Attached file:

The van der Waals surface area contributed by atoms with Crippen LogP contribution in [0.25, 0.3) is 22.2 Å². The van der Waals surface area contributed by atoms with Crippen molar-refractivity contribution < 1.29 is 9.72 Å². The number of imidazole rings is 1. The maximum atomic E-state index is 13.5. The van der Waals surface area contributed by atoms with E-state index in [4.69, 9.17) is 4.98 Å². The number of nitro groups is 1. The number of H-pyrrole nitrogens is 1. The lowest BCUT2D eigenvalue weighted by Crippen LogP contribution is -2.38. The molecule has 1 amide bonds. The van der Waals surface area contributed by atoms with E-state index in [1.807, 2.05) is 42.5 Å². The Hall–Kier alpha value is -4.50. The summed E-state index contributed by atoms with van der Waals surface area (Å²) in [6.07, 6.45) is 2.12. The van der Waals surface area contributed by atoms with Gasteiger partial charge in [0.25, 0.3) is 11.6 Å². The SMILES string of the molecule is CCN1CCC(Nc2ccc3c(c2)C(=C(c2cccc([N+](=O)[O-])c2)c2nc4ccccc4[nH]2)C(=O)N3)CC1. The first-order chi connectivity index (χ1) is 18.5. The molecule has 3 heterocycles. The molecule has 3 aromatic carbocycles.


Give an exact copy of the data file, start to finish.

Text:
The van der Waals surface area contributed by atoms with Crippen LogP contribution in [0.25, 0.3) is 22.2 Å². The van der Waals surface area contributed by atoms with Crippen molar-refractivity contribution < 1.29 is 9.72 Å². The number of imidazole rings is 1. The maximum atomic E-state index is 13.5. The van der Waals surface area contributed by atoms with E-state index in [4.69, 9.17) is 4.98 Å². The number of nitro groups is 1. The number of H-pyrrole nitrogens is 1. The lowest BCUT2D eigenvalue weighted by Crippen LogP contribution is -2.38. The molecule has 1 amide bonds. The van der Waals surface area contributed by atoms with E-state index in [1.807, 2.05) is 42.5 Å². The Hall–Kier alpha value is -4.50. The summed E-state index contributed by atoms with van der Waals surface area (Å²) in [6.07, 6.45) is 2.12. The van der Waals surface area contributed by atoms with Gasteiger partial charge in [0.25, 0.3) is 11.6 Å². The SMILES string of the molecule is CCN1CCC(Nc2ccc3c(c2)C(=C(c2cccc([N+](=O)[O-])c2)c2nc4ccccc4[nH]2)C(=O)N3)CC1. The first-order chi connectivity index (χ1) is 18.5. The molecule has 3 heterocycles. The molecule has 3 aromatic carbocycles.